Date of Award

5-2016

Document Type

Thesis

Degree Name

Master of Science in Nursing (MSN)

First Advisor

Sharon Starr

Abstract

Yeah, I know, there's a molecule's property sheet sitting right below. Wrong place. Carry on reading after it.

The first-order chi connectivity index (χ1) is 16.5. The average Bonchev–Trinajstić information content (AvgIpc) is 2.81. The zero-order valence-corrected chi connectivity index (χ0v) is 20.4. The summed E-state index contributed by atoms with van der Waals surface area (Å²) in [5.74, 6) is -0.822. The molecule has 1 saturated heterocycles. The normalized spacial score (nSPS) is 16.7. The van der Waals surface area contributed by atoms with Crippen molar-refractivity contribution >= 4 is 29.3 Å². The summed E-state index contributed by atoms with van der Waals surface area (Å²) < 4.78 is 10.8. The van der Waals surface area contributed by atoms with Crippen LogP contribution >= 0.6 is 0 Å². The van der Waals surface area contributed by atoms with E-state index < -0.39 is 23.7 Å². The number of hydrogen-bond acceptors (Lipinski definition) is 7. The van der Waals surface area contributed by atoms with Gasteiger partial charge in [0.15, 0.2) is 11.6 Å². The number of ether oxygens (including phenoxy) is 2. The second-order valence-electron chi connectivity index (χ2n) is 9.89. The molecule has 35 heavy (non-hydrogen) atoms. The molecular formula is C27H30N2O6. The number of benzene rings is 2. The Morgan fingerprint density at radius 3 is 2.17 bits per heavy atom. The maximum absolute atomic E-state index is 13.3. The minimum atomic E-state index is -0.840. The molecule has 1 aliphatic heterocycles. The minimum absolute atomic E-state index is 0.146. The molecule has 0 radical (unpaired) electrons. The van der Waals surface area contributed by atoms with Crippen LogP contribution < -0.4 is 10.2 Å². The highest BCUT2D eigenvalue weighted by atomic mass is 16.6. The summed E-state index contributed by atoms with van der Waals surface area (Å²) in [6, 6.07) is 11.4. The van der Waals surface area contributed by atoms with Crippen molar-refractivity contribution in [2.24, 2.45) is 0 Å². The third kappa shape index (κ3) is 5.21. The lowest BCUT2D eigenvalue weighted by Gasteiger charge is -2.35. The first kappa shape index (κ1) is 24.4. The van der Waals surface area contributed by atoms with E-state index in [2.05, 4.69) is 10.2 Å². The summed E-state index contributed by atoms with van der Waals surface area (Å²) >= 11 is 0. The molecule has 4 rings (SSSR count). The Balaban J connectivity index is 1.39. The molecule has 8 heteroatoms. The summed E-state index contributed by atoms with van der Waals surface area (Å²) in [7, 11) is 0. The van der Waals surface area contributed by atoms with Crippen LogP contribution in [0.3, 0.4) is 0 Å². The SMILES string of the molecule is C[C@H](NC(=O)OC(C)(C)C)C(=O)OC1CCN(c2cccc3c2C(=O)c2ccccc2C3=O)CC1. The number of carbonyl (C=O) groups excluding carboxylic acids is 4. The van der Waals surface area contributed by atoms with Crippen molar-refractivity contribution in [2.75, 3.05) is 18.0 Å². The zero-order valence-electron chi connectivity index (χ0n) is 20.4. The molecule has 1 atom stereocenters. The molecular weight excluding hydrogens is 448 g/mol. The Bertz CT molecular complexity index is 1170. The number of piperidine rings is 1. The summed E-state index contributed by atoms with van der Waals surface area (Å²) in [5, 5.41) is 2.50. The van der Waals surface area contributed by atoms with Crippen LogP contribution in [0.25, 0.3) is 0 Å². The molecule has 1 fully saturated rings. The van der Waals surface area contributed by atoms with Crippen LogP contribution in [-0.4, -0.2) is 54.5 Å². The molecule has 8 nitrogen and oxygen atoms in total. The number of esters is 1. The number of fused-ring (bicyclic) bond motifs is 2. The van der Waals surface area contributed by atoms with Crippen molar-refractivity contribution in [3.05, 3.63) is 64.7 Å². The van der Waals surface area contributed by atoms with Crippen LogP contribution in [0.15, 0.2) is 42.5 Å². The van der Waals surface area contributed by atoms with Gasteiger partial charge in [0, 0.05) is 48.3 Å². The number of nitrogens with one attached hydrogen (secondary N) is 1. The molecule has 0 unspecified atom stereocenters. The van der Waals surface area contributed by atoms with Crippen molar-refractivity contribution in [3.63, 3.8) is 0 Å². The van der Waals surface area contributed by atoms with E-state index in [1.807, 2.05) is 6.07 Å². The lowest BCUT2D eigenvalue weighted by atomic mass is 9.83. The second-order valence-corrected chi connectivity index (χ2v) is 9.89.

Lateral violence is an act of aggression that is committed against one nurse by another. There are many names for lateral violence, some of these include: horizontal violence, bullying, aggression, horizontal hostility, verbal abuse, or nurses eating their young. Lateral violence occurs when nurses covertly or overtly direct the dissatisfaction they are feeling inward toward each other. The effects of lateral violence on new graduate nurses and the organizations in which they work can be detrimental. An extensive literature review was undertaken to understand the significance and prevalence of lateral violence against new graduate nurses. The purpose of this study is to determine if new graduate nurses continue to experience the negative acts of lateral violence. Registered nurses who have been in the profession for one year or less were invited to participate in the survey. The Negative Acts Questionnaire-Revised (NAQ-R) was used as the measurement tool. This study used descriptive analysis to summarize and show the relationship between the quantitative data. One hundred and sixty survey invitations were sent out electronically through the email of the research facility. Thirty five surveys were completed for a response rate of 22%. This research study showed that lateral violence has decreased for new graduate nurses in the facility in which it was conducted. There is however, lateral violence that continues to occur.

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